Welcome to the Athlete Journal of Olympic weightlifter Holley Mangold. Holley is part of Team USA headed to London this summer. Follow her journey here as she trains for the 2012 Olympics! Holley’s journal will be posted every Friday.
You can catch up by reading her previous journal entries!
Holley’s Athlete Journal 15:
London 2012 was awesome. The city was so caught up in the Olympic spirit that it just made it even more fun. I loved seeing the athletes from all around the world in the Olympic Village. Most of them were in niche sports, like mine, which made them really different. Each athlete seemed to have different builds – from the super tall, thin type to the short, muscular gymnasts, and everything in between. There were throwers and water polo players that didn’t fit the stereotypical norm for an Olympic athlete, but amazing all in their own right. It just really showed my message that athletes come in all shapes and sizes!
The Olympic experience has been more than amazing – it was surreal. I can’t believe that it’s over already. Leading up to the games I trained as hard as I could, followed a strict diet, and tried to mentally prepare for the biggest meet of my life in front of the most spectators ever! Its crazy how much of this sport is mental and I had to make sure that both the mental and physical were ready.
Unfortunately, I hurt my wrist really badly training just a few days before leaving for London. It was awful physically, of course, but it also mentally challenged me. From the moment I arrived in the Olympic Village right up until I competed, I worked with the physical therapy team trying to do everything I could to make my wrist normal again. The days leading up to the meet became more and more stressful worrying about exactly how it would hold up. We ended up taping it and shooting it with cortisone. The pain was ridiculous, but I’m very happy that I was able to total (complete both lifts). That was most important to me – to total despite torn ligaments in my wrist.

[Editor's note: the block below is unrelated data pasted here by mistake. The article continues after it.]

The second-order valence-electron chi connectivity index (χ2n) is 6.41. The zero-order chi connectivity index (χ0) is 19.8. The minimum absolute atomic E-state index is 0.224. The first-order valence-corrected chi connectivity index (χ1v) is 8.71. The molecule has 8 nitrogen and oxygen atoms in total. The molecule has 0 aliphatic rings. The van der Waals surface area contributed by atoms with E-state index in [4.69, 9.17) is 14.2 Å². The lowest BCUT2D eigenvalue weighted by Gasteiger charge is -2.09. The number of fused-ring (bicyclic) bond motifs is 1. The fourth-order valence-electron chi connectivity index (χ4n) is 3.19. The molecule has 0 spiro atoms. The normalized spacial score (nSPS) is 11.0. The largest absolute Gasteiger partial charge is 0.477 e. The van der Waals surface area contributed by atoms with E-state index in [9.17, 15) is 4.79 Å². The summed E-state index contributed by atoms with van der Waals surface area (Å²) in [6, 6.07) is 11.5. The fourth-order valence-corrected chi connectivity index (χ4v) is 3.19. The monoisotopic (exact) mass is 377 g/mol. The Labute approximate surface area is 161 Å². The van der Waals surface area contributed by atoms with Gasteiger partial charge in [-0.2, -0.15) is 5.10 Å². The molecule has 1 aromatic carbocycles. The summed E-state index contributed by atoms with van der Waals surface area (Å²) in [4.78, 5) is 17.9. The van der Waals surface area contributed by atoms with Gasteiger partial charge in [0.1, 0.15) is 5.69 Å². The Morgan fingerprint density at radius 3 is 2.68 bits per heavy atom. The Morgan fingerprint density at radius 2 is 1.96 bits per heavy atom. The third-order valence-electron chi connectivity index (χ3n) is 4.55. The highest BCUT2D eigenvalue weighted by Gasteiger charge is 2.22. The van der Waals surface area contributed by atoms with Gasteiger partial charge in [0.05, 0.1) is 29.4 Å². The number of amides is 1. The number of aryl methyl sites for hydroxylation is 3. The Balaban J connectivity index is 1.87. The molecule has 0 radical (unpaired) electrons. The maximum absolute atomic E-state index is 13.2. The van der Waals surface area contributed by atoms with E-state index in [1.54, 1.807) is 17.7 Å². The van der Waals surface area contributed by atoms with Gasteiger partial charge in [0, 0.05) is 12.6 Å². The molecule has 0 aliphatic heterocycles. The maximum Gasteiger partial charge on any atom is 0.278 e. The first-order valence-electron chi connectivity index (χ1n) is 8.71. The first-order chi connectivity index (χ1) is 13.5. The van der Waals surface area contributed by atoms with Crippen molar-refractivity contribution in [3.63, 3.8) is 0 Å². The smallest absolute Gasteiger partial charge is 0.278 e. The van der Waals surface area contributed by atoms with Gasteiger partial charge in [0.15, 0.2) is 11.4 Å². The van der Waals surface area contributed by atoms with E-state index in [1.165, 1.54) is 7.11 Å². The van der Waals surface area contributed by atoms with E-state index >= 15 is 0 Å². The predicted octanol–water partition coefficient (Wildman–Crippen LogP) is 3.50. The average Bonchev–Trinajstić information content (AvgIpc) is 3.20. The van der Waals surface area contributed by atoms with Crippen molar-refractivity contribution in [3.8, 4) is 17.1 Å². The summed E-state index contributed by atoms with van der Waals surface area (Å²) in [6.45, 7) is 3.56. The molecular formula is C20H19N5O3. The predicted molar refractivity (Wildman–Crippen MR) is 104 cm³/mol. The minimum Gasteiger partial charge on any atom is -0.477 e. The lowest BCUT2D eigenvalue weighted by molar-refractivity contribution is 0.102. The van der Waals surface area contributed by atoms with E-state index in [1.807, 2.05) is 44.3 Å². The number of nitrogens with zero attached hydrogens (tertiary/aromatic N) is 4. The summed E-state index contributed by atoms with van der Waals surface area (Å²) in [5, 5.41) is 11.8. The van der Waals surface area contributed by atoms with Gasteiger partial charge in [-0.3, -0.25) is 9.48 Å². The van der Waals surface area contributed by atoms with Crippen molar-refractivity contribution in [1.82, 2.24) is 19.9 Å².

Of course, I didn’t do my best numbers, but at the point I was at, I’m still satisfied that my wrist held on. It would have been wonderful to put up bigger numbers and push myself to PRs, but it just wasn’t in the cards. It makes me even more excited to train hard the next four years and make the 2016 Olympics be my Olympics to medal. I know that with the amount I’ve progressed these past four years, the next four years can be even more amazing.
I just want to also say this time in my life wouldn’t be nearly as cool without all of the support I have gotten from family, friends, and random people who share their stories with me. It’s a great feeling to put so much into a sport I love and get such positive feedback. Hopefully this experience helps others to work towards their individual goals, whether it be in sports or in life in general, knowing that failure is probably going to happen at times, but success won’t happen either without trying!